Sunday, March 29, 2015
The Long Fall
No 3 in "The Hawk & The Dove" series
By Penelope Wilcock
Published by Lion, March 2015
This review has been a long time in coming because of the very nature of this quite remarkable book. This is one continuous narrative rather than a collection of short stories as the previous volumes were, and considering it is a slim volume of 224 pages, it packs a devastatingly powerful emotional and spiritual punch.When I first read it, I was rendered speechless, quite literally, and rather unnerved; I have had to read it through a second time, much more slowly, and ponder and pray over what I have read and how it has affected me.
"The Long Fall" is the third in the wonderful "The Hawk & The Dove" series. Life at the monastery continues in its predictable routine, following the seasons of the year and the liturgical pattern of the Church until Abbot Peregrine is stricken down by a severe stroke. His faithful cell attendant, our dear Brother Tom, is utterly devastated, grief-stricken and has no idea how to cope with the abbot's physical incapacity or his own sadness and feeling of inadequacy. He begs to be allowed to do farm work instead and labours like a man possessed in his attempt to blot out what has happened, until the Infirmarians, Brothers John and Michael, take him aside and open his eyes to what is going on and what he needs to be doing to support and help Peregrine.
How do we cope with an unexpected and profound change in our intellectual or physical abilities, whether as the persons affected, those caring for us physically, or those who are closest to us? Denial, stunned shock, rage, depression, avoidance, bargaining, understanding and finally acceptance are stages that both Abbot Peregrine and Brother Tom have to work through before they are reconciled and together, with the help of the Infirmary staff and Brother Theodore, they all work to restore the Abbot to meaningful speech and movement. Can we or should we expect, hope or ask for death? Should we ever ask another to help put an end to our suffering, no matter how great or whatever the circumstances? Why do we suffer and what is its purpose? These are all things the Abbot and Tom discuss before Peregrine is stricken down once more and dies.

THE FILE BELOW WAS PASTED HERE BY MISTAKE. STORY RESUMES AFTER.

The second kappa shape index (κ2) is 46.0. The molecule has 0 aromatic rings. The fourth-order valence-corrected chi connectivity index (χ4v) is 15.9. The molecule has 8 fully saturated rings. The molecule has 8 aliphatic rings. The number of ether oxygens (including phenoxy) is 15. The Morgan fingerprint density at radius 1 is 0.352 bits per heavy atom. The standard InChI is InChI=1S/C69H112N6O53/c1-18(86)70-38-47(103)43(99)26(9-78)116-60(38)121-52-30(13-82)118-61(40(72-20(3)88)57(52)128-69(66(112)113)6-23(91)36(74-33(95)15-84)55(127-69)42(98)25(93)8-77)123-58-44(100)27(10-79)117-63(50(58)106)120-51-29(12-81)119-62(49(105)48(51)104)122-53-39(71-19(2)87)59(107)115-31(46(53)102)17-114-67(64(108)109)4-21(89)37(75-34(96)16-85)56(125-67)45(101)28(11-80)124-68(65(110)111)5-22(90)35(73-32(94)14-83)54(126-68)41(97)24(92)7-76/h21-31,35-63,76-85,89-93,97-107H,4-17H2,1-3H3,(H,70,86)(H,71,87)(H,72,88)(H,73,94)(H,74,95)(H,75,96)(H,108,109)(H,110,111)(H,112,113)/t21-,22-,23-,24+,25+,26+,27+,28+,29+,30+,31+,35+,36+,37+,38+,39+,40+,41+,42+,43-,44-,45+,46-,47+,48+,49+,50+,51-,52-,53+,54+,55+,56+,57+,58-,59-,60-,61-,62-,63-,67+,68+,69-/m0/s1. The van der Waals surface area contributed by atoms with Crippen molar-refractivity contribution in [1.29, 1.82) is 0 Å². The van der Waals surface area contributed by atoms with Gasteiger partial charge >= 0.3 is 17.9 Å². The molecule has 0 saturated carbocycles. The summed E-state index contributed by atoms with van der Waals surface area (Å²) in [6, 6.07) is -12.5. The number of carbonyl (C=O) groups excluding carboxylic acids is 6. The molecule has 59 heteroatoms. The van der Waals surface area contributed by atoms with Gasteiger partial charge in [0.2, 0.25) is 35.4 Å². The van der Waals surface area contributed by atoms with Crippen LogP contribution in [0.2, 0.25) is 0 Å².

The spiritual, mental, physical and emotional effects of suffering, dying, death and grief are covered incredibly well in a short narrative and this has to be the best depiction of the classic Elisabeth Kubler-Ross academic pathway of the stages of grief ever to be portrayed in a novel, let alone in one which manages to be a remarkable, touching and eye-opening book.
Penelope Wilcock's background as a hospice chaplain shines through in her compassionate and tender look at something most of us try to avoid thinking about. Being encouraged to examine our own beliefs and to study those of our individual religious traditions regarding these topics is important in an increasingly unchurched society where religious beliefs in the value and nature of suffering are often not understood or even acknowledged; although I may not entirely agree with everything said, this is one of the most thought-provoking, beautiful, heartbreaking yet uplifting and important books I have read, and I have learned so much from it.
Not only has Brother Tom been enlightened and supported by the end of the book; the reader has too. Thank you, Penelope, for writing this story. It cannot have been easy to do so.